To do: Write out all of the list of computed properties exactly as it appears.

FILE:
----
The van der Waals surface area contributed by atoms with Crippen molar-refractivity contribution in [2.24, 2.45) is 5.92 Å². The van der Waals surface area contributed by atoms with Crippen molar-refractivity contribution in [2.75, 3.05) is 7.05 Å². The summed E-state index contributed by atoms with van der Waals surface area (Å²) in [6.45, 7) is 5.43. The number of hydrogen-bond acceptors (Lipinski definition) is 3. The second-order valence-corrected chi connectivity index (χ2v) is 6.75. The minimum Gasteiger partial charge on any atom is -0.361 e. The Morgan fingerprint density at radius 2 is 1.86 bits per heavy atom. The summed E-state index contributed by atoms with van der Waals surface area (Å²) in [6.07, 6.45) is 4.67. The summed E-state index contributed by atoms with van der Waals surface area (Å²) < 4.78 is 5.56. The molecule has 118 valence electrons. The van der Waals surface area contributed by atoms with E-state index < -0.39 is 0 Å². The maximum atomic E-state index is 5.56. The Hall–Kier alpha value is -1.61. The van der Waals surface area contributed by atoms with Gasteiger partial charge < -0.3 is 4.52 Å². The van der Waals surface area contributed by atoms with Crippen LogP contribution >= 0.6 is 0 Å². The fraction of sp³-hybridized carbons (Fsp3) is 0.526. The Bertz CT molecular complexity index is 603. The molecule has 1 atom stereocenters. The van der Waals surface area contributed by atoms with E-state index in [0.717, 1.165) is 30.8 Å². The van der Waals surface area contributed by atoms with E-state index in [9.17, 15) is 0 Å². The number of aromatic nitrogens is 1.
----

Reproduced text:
The van der Waals surface area contributed by atoms with Crippen molar-refractivity contribution in [2.24, 2.45) is 5.92 Å². The van der Waals surface area contributed by atoms with Crippen molar-refractivity contribution in [2.75, 3.05) is 7.05 Å². The summed E-state index contributed by atoms with van der Waals surface area (Å²) in [6.45, 7) is 5.43. The number of hydrogen-bond acceptors (Lipinski definition) is 3. The second-order valence-corrected chi connectivity index (χ2v) is 6.75. The minimum Gasteiger partial charge on any atom is -0.361 e. The Morgan fingerprint density at radius 2 is 1.86 bits per heavy atom. The summed E-state index contributed by atoms with van der Waals surface area (Å²) in [6.07, 6.45) is 4.67. The summed E-state index contributed by atoms with van der Waals surface area (Å²) < 4.78 is 5.56. The molecule has 118 valence electrons. The van der Waals surface area contributed by atoms with E-state index < -0.39 is 0 Å². The maximum atomic E-state index is 5.56. The Hall–Kier alpha value is -1.61. The van der Waals surface area contributed by atoms with Gasteiger partial charge < -0.3 is 4.52 Å². The van der Waals surface area contributed by atoms with Crippen LogP contribution >= 0.6 is 0 Å². The fraction of sp³-hybridized carbons (Fsp3) is 0.526. The Bertz CT molecular complexity index is 603. The molecule has 1 atom stereocenters. The van der Waals surface area contributed by atoms with E-state index in [0.717, 1.165) is 30.8 Å². The van der Waals surface area contributed by atoms with E-state index in [9.17, 15) is 0 Å². The number of aromatic nitrogens is 1.